There are always crowds on the way to Dunston UTS, and Non-League Day was no exception. Unfortunately for the football team, most of them are heading to the Metro Centre, that garish circle of consumerist hell. Walking from one to the other is an unsettling experience: the light and colour of the mall drains into the grey, rain-lashed relics of what was once industrial Tyneside. It’s a world of rail lines and electricity pylons, of light industrial estates and warehouses. Once, the Federation Brewery was based here; back then the team was known as Dunston Federation. Today, though, it’s long gone. Only the ironwork in the gate announces ‘Dunston Fed Brewery FC’ and a faded hoarding at one end still advertises LCL Pils, beer of choice at Working Men’s Clubs throughout the land.
There are other changes: the main stand once proudly carried a sign hailing it the Paul Gascoigne Stand. Gazza, Dunston’s most famous son, never played for Dunston, but remains firmly rooted – some might say too firmly – in the community where he grew up. As managers, even in the Northern League, bellow about keeping your shape and organizing it early, it’s sometimes hard to imagine how a maverick genius like him would fit in.
As well as Non-League Day, a relatively recent initiative aimed at luring Premier League fans to sample the lower levels during international weekends, it’s also FA Cup First Qualifying Round day. Dunston have played four games to get this far, albeit helped by two replays. A last-minute goal at Penrith earned them a crack at Skelmersdale Utd of the EvoStik Premier League. That’s two levels above, a team with a long history and still enjoying a recent revival that saw them rocket through the leagues after several seasons of struggle.
Reputation, though, counts for little. Gazza would surely approve the sentiment as Dunston roared into action from the kick-off, taking the game to their supposed betters. And within two minutes they got their reward with an audacious goal that might even have made the midfielder’s highlight reel. Liam Thear, scorer of that last-gasp winner in the previous round, found a beautifully cushioned flick with the outside of his right boot to beat Martin Fearon from the edge of the box. Not bad for a humble works team that grew; not bad for a club that survived the collapse of its major sponsor and found another one to keep it plugging away at the upper end of the Northern League.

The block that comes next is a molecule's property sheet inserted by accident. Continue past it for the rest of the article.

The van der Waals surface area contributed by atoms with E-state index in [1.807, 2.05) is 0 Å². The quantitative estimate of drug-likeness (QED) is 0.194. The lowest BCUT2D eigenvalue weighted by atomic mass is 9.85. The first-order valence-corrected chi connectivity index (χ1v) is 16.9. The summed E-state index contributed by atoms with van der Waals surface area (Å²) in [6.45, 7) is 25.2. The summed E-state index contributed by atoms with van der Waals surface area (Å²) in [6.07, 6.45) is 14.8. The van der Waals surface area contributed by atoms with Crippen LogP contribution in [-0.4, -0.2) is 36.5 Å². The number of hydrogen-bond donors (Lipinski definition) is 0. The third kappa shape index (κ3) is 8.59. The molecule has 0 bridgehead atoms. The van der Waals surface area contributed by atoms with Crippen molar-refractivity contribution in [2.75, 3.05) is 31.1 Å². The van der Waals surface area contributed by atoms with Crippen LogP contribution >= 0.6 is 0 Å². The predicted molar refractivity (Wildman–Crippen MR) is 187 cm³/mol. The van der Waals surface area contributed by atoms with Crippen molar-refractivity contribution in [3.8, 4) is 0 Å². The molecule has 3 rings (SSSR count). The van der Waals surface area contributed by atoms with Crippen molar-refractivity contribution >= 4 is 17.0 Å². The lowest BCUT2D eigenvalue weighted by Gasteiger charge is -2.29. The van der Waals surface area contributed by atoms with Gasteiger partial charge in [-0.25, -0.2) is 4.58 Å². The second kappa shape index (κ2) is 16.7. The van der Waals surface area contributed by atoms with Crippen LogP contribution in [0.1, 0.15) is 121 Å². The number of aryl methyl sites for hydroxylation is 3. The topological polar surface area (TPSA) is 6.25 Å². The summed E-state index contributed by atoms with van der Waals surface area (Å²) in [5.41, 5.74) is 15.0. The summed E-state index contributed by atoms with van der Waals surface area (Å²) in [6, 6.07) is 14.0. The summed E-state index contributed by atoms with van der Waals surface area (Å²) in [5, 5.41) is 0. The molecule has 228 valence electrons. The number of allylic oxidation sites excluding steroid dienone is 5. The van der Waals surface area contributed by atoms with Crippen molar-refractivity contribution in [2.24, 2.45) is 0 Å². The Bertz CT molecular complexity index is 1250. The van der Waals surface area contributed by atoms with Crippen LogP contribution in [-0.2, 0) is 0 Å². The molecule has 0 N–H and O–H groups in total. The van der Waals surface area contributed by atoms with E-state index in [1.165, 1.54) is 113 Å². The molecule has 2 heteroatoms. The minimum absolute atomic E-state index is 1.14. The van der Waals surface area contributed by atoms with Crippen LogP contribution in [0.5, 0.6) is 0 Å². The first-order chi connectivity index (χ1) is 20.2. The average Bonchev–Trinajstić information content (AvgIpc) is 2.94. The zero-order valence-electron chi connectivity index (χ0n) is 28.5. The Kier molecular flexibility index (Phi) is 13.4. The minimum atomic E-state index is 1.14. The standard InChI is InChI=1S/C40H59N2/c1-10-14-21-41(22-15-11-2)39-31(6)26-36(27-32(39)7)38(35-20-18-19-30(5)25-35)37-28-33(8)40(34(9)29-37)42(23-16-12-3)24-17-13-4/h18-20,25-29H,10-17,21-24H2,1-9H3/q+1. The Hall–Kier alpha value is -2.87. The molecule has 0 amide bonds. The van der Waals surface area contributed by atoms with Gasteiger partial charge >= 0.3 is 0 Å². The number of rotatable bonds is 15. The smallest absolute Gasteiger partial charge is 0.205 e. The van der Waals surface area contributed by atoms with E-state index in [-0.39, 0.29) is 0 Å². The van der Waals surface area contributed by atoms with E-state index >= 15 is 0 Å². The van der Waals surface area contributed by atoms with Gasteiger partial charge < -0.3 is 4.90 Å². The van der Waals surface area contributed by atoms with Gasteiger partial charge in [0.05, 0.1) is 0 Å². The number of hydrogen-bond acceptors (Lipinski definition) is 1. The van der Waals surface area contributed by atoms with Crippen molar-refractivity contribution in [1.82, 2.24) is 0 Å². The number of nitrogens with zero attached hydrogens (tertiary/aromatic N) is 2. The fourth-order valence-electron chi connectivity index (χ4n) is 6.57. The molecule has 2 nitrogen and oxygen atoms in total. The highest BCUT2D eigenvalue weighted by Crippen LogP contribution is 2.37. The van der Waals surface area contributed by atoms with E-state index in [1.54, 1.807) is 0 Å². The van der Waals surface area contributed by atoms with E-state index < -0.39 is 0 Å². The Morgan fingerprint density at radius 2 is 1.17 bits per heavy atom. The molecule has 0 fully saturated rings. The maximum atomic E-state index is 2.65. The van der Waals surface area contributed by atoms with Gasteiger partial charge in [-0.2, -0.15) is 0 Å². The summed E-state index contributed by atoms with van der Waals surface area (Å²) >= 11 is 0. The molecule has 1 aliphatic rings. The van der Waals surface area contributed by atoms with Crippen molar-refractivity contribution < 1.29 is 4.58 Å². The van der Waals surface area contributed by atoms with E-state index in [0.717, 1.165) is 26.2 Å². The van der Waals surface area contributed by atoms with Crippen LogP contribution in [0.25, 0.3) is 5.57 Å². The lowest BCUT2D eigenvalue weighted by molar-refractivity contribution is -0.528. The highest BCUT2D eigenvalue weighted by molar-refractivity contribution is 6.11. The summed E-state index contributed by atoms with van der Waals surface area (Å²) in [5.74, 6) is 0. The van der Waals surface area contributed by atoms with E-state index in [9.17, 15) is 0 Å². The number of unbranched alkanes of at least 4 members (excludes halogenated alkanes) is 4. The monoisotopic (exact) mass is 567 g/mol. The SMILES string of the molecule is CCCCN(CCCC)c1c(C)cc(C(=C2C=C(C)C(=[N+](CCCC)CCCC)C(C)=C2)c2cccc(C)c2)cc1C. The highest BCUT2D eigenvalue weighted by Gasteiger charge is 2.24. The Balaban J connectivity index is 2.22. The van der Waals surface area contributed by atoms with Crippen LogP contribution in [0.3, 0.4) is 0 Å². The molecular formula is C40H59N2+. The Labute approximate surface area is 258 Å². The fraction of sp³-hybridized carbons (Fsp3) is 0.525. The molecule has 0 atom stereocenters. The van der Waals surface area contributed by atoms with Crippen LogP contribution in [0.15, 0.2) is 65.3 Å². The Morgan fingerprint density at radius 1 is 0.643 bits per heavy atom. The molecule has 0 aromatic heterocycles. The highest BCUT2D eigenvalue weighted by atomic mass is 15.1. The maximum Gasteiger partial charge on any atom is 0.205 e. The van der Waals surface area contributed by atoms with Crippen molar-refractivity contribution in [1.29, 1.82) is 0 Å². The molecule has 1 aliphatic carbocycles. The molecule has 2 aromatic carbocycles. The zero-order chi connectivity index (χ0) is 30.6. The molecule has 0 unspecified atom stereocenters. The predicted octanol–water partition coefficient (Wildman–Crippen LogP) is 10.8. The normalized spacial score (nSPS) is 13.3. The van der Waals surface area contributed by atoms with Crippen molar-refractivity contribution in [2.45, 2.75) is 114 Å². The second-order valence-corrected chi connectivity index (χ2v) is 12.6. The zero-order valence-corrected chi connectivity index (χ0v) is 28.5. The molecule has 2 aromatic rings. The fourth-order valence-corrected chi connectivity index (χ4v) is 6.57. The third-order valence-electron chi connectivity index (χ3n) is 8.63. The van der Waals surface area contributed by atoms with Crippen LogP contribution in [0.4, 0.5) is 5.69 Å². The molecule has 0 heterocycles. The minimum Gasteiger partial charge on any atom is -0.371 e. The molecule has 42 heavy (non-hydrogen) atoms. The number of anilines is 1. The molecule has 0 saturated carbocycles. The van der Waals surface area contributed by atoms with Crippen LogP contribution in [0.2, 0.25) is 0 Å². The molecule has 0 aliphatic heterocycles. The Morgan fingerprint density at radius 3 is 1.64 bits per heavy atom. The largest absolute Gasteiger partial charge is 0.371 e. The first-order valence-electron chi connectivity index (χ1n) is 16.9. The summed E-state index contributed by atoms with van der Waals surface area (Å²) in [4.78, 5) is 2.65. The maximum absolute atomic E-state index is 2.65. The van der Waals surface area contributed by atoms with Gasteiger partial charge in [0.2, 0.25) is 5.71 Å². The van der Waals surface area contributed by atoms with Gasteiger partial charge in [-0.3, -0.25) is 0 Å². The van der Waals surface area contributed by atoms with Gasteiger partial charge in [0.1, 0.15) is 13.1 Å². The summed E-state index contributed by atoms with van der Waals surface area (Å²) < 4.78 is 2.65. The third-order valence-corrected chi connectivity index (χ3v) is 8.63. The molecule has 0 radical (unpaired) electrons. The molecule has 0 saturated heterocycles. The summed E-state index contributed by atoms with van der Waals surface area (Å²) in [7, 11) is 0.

The 249 people who laughed in the face of shopping and headed to the game were treated to another FA Cup belter. Skelmersdale sprang surprises: trying to thwart Dunston’s scouts, they lined up with strikers Ben Hodkinson and Callum Mahoney wearing 2 and 3. Hodkinson, pacy and working the flanks, was a handful, but it was a thumping long-range effort from Kenny Strickland that tied the scores.
Then came controversy: a crowded six-yard box, a shot from close range, a defender hacks it off the line. Play on? Goal? The linesman – not ideally sighted – flagged it. A group of Skem fans looked at the blurred still photo I’d managed and decided that was all the video technology they needed to confirm it; better placed supporters behind the goal felt the lino got it right.
There was a more popular refereeing decision in the second half when Dunston got a penalty for handball and Malky Morien – one of those solid, awkward centre forwards that the Northern League unearths with unfailing regularity – did the honours. But rash challenges on a wet surface – or, depending on your point of view, opponents who went to ground too easily – ensured that the ref would leave with a gobful of abuse after Dan Smith was sent off for two yellows in quick succession. A draw felt about right.
UTS Stadium, Dunston, England
FA Cup 1st Qualifying Round, Sep. 3, 2016
Dunston UTS 2 (Thear, Morien) Skelmersdale Utd 2 (Strickland, Bodie)